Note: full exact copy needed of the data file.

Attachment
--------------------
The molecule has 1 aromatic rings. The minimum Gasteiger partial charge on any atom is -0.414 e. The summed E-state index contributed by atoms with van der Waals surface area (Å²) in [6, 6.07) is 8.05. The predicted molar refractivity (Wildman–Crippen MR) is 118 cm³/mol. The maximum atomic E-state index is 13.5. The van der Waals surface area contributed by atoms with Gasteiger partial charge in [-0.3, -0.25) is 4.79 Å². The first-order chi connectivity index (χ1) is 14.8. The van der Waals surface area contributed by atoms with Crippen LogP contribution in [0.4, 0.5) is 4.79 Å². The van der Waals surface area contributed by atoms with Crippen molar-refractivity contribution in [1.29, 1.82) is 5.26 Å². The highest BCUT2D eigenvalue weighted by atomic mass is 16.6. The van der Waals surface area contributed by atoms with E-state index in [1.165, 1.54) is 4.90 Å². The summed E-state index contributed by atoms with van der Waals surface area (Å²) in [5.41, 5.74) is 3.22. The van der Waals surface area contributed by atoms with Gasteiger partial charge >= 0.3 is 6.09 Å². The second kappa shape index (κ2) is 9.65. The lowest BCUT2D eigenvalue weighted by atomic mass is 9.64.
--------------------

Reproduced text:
The molecule has 1 aromatic rings. The minimum Gasteiger partial charge on any atom is -0.414 e. The summed E-state index contributed by atoms with van der Waals surface area (Å²) in [6, 6.07) is 8.05. The predicted molar refractivity (Wildman–Crippen MR) is 118 cm³/mol. The maximum atomic E-state index is 13.5. The van der Waals surface area contributed by atoms with Gasteiger partial charge in [-0.3, -0.25) is 4.79 Å². The first-order chi connectivity index (χ1) is 14.8. The van der Waals surface area contributed by atoms with Crippen LogP contribution in [0.4, 0.5) is 4.79 Å². The van der Waals surface area contributed by atoms with Crippen molar-refractivity contribution in [1.29, 1.82) is 5.26 Å². The highest BCUT2D eigenvalue weighted by atomic mass is 16.6. The van der Waals surface area contributed by atoms with E-state index in [1.165, 1.54) is 4.90 Å². The summed E-state index contributed by atoms with van der Waals surface area (Å²) in [5.41, 5.74) is 3.22. The van der Waals surface area contributed by atoms with Gasteiger partial charge >= 0.3 is 6.09 Å². The second kappa shape index (κ2) is 9.65. The lowest BCUT2D eigenvalue weighted by atomic mass is 9.64.